Egyptian officials estimate that Israeli forces in the Gaza Strip will move on the town of Rafah in about two weeks if a hostage release deal is not reached before then, the Wall Street Journal reported on Sunday.
When Egypt warned Hamas leaders about the Israeli intentions, the terror group's officials insisted on their existing demands, rejected the “Israeli threats” and said they were prepared to defend Rafah.
Rafah is the last major holdout still fully under Hamas control, manned by four intact battalions of Hamas terrorists.
It is also overflowing with up to a million refugees who fled the IDF troops’ advance in other areas of Gaza over the last months.
Despite increasing international pressure, Israel’s Prime Minister Benjamin Netanyahu announced on Friday evening that he had instructed Israel Defense Forces to prepare to evacuate civilians in Rafah before dismantling the Hamas battalions there.
Responding to international criticism, Netanyahu on Saturday said in an interview on the ABC News program “This Week": “Whoever tells us not to operate in Rafah is actually calling on us to lose the war and leave Hamas there.”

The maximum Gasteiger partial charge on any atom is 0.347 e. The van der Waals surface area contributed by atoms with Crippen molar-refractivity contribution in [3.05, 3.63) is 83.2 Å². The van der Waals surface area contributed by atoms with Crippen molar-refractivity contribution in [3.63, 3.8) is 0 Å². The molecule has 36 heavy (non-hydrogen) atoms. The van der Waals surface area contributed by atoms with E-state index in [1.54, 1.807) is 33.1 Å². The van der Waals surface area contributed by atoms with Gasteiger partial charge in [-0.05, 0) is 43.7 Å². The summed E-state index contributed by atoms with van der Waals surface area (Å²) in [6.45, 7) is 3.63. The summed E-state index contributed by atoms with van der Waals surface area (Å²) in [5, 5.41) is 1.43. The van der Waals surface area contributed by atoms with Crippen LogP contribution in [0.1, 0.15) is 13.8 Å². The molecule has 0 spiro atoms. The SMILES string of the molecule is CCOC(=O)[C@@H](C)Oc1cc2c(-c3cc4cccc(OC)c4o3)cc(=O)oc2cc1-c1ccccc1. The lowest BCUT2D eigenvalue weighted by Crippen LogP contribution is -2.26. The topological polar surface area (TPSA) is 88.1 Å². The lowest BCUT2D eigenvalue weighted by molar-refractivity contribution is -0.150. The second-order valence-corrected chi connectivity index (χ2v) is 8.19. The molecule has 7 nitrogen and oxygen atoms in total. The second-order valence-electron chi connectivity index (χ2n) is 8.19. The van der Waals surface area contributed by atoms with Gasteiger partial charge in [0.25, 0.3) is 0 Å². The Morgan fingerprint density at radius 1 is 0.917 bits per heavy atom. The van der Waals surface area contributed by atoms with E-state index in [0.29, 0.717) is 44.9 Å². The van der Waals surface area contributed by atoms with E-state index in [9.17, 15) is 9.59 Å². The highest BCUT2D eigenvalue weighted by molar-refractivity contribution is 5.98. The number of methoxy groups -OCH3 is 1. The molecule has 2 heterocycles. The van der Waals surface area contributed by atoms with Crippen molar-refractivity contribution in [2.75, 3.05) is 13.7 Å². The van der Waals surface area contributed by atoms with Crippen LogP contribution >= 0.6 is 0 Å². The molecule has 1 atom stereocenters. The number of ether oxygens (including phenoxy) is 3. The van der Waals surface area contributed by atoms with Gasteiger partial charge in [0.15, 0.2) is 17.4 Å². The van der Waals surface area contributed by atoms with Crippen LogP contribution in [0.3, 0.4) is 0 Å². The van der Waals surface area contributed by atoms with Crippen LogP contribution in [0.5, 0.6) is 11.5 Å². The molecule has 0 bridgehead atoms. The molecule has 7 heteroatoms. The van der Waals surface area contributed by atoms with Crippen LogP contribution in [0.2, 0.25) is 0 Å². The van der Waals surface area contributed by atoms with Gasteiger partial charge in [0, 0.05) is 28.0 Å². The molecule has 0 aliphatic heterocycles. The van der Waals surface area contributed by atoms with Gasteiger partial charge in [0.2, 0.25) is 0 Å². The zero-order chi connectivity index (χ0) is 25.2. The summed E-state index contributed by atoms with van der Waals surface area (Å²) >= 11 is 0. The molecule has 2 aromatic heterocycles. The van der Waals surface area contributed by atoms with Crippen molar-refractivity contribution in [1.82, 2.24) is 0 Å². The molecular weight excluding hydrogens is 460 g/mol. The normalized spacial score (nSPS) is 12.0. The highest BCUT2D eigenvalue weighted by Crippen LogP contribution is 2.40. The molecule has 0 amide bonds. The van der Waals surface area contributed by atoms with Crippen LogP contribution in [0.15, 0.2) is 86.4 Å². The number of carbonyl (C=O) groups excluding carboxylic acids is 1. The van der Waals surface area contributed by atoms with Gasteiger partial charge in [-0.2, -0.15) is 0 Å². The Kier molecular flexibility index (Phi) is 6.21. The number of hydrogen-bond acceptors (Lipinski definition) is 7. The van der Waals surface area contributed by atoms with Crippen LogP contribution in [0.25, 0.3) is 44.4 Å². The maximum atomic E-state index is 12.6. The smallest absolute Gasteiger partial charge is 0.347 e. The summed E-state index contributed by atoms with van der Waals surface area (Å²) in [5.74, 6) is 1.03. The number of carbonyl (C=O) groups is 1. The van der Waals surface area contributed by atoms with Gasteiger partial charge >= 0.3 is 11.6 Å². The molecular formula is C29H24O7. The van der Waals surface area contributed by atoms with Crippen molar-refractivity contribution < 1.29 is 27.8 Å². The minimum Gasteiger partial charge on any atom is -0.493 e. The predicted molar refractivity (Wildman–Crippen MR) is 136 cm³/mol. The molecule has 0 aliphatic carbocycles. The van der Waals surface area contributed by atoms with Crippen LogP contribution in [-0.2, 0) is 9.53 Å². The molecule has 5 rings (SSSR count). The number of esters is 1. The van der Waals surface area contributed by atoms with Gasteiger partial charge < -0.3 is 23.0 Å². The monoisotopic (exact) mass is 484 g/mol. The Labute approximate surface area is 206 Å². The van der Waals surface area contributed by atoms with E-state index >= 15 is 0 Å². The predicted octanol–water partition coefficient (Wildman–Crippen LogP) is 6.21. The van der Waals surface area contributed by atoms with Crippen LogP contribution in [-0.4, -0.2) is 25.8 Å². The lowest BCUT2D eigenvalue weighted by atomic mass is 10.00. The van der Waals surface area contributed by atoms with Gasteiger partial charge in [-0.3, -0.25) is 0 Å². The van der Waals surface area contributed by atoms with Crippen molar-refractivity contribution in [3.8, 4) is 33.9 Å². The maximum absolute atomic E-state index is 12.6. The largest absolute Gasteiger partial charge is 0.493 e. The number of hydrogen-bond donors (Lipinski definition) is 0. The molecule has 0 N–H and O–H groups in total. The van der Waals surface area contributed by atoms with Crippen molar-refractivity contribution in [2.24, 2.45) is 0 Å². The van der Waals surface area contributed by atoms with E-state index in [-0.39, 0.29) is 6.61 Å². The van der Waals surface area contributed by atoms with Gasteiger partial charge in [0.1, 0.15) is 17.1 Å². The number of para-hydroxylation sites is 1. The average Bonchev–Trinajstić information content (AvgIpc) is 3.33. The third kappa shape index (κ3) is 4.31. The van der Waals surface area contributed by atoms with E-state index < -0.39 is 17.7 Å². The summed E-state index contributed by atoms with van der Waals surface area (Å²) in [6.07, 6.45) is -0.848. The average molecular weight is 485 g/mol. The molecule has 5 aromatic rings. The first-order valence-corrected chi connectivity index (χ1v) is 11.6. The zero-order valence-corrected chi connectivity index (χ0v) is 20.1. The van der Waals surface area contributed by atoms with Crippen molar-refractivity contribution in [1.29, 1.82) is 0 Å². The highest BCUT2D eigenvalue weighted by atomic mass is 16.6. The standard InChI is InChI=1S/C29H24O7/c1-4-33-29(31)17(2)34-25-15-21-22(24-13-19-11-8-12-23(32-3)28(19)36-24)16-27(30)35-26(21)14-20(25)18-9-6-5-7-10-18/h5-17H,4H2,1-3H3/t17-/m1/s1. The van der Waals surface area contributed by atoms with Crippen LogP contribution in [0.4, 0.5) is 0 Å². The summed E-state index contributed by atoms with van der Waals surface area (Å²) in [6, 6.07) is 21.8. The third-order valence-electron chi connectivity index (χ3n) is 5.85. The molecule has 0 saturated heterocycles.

In the meantime, Egyptian and Qatari mediators continued their efforts to bridge the differences between Hamas and Israel regarding the latest ceasefire and hostage deal proposal.
On Friday, an Egyptian delegation arrived in Tel Aviv to continue the discussions regarding the ceasefire, as well as the situation around Rafah.
According to the WSJ report, Israeli officials are attempting to convince Egypt to give a tacit green light – or even agree on some cooperation – regarding an Israeli operation in Rafah.
Egypt has repeatedly warned Israel against operating in the town and threatened to cancel the peace treaty between the nations.
Rafah lies directly on the Egyptian border, stoking fear of refugee masses infiltrating or even storming the border. Egypt has reportedly strongly reinforced its border infrastructure and army troops along the border fence.
On Sunday, Israeli Army Radio cited Egyptian officials as saying that as long as Palestinian civilians would not be harmed, Egypt wouldn’t take action against an Israeli operation.
Nevertheless, according to a Reuters report that same day, Egypt again warned Israel of “dire consequences” in the case of such an operation.
On the Israeli side, media reported on Sunday that the IDF Chief of Staff, Lt.-Gen. Herzi Halevi told the government he had approved military plans for an operation three times and that the army was now awaiting instructions from the political echelon.
The All Israel News Staff is a team of journalists in Israel.